Uh, joannaardway, I think you have your metals mixed up. Copper and aluminum oxides will both protect the un-oxidized metal below the oxide layer. Iron (and steel) oxide do not, they flake off, though a good stainless steel oxidizes and flakes very slowly.

That is why copper and aluminum will both out last iron in an air/water environment even though both copper and aluminum are more easily oxidized than iron (or steel).

If you take a hunks of iron, copper and aluminum and lay them outside in the grass then after a few months (or years) the iron will completely disintegrate into a pile of dust. The copper and aluminum will both still be there, they'll just have a thin layer of oxide on their surfaces.

Back to the running "discussion"... Small amounts of water+oxygen(air), for short lengths of time, will not have an appreciable affect on a steel (or iron) pipe. Chances are that a lot more oxidation will take place in storage then in actual use. If you dry the gun after use, perhaps give it a light coat of oil (particularly threaded parts), and store it in a dry place then rust just is not going to be a safety problem. Heck, real guns have steel barrels (for a long time they had iron barrels), real guns generate water when they are fired. Real guns will rust if not properly cleaned before storage. If properly cleaned even an iron gun will last practically forever. I can't see any reason why a steel (or iron) spud gun would be any different.
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Unread postAuthor: noname » Wed Jun 13, 2007 3:42 pm

I leave my hybrid (steel) outside, because of it's length, and it has rained a couple of times. I usually just dry it or whatever, and there have been no signs of rust, even on the threads. You can worry about it or you can get stainless steel, but I will keep on using mine at 350+ psi.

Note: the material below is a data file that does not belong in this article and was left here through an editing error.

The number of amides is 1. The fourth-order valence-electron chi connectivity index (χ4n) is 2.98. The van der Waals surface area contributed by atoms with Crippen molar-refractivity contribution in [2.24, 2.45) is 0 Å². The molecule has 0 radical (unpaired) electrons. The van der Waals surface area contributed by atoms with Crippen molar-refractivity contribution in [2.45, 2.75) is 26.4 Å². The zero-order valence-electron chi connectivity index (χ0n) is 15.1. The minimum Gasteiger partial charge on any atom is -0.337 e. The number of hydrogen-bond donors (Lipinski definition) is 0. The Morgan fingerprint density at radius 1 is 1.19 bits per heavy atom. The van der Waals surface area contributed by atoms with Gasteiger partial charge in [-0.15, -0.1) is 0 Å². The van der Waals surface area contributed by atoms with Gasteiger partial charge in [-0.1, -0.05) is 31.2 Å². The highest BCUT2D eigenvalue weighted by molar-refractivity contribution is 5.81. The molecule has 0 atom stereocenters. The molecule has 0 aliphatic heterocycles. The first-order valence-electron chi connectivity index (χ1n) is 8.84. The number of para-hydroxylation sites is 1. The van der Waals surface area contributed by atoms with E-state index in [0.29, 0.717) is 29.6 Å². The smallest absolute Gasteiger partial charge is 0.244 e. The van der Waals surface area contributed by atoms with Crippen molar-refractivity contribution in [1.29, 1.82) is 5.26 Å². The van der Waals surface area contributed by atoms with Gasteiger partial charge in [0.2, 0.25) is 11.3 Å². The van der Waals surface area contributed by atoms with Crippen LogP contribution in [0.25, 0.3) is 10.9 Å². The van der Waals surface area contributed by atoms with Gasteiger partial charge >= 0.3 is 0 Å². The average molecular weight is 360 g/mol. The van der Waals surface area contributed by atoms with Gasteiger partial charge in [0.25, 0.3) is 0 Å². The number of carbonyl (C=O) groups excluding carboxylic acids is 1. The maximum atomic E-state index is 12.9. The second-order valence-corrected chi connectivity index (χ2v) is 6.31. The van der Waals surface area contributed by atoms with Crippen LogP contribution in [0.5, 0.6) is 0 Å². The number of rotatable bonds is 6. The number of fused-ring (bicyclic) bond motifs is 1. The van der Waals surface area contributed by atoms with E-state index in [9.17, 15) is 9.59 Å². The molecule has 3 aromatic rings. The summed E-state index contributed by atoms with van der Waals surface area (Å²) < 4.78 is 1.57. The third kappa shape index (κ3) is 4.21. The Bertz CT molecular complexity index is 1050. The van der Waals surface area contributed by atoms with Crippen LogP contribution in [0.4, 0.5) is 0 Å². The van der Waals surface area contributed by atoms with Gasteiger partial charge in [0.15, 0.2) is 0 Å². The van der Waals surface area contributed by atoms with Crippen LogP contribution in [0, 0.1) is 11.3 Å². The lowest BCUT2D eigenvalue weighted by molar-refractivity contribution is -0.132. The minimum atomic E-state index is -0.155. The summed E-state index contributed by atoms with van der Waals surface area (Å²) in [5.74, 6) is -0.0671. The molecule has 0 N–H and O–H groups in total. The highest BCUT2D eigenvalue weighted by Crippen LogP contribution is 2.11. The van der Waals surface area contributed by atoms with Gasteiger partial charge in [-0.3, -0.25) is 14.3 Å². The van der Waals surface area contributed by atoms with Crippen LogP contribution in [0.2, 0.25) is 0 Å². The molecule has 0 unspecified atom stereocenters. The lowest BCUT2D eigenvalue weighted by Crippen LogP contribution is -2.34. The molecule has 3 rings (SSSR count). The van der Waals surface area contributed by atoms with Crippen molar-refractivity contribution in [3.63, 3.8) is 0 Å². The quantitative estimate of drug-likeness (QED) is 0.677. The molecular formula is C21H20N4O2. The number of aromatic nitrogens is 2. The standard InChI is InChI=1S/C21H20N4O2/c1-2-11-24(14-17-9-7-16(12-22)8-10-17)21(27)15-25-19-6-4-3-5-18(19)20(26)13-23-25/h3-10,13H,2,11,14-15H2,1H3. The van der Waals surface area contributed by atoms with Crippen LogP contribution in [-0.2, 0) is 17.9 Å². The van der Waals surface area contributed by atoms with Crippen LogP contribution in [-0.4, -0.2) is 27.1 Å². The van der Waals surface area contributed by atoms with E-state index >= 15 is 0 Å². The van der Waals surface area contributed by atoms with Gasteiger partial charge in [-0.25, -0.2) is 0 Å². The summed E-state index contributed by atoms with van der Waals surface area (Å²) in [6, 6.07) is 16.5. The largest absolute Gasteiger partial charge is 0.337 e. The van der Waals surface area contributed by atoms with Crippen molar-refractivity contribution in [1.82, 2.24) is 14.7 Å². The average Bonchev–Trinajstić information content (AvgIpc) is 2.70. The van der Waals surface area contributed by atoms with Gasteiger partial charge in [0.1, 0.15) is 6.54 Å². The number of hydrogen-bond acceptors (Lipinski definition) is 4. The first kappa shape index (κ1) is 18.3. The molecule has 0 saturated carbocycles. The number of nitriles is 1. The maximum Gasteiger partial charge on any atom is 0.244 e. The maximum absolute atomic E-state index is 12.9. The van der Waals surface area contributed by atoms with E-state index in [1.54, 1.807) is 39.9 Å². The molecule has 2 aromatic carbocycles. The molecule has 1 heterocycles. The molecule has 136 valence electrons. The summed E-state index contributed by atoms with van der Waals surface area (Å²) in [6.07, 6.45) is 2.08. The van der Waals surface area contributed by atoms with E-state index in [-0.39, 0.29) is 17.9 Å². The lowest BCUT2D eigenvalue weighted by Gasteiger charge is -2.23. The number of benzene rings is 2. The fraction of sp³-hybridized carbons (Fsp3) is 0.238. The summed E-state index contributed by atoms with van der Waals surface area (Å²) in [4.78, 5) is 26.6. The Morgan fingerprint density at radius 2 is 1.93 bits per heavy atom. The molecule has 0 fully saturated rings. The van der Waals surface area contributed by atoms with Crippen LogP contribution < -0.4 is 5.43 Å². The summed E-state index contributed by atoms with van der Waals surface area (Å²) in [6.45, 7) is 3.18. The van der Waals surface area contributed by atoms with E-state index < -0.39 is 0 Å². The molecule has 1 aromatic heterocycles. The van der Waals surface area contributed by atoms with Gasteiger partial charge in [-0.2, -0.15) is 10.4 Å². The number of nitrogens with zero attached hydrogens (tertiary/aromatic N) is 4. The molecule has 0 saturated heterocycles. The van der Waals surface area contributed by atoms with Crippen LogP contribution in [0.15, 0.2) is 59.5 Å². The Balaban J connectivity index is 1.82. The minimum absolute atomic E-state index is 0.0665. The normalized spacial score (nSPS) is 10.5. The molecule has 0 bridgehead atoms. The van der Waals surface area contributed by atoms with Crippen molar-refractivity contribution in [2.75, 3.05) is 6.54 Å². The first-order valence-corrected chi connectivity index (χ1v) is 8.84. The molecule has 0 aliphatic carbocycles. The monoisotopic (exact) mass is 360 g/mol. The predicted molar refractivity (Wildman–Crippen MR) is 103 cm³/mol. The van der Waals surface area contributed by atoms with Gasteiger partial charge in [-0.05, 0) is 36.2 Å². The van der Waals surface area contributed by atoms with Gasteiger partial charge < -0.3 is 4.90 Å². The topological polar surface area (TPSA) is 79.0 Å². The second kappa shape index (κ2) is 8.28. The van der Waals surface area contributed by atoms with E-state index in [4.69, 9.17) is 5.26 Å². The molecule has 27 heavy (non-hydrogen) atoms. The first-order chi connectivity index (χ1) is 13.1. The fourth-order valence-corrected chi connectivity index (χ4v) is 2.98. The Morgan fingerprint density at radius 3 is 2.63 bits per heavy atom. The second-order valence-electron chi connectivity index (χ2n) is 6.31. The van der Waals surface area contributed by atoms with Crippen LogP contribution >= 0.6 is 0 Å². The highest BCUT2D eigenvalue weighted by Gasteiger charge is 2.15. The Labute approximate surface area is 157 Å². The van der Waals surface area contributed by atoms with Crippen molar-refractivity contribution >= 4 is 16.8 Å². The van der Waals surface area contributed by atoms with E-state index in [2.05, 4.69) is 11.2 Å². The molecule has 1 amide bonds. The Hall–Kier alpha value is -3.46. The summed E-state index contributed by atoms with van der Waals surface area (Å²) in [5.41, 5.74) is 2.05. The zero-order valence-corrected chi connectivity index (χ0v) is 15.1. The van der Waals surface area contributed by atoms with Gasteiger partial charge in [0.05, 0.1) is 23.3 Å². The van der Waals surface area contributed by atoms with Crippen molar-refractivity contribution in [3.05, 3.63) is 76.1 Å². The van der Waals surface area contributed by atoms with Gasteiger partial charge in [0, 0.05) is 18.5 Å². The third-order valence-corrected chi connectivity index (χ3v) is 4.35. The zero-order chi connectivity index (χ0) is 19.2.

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Unread postAuthor: BC Pneumatics » Wed Jun 13, 2007 7:31 pm

I appreciate the input Jimmy!
Iron rust does flake pretty prolifically compared to other metals.

I'm not worried about any steel cannon exploding or anything, since the rust damage would be very obvious far in advance of this happening, but rust is still something to think about with steel cannons. (For cosmetics if nothing else.)

In response to "steel hybrids are definately safe - there is no large loss of strength should it start rusting."
No worries Joanna, it seems pretty obvious that steel is at least better than the plastics used now.
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Unread postAuthor: Killjoy » Thu Jun 14, 2007 12:18 am

Killjoy, what kind of readings are you getting on each shot with say, a 3x or a 4x mix?

Off the top of my head i can't recal (its been a long couple of weeks), but i know the readings were close to that of the estimated pressure for those mixes. i think the 4x mix read over 350 psi but i'm not sure. Let me see if i can dig up the video and review it.
And by the way, the pipe i used for my combustion chamber had been sitting outside for 25 plus years in the snow and rain, and it only had minimal surface rusting on the inside (the outside was painted).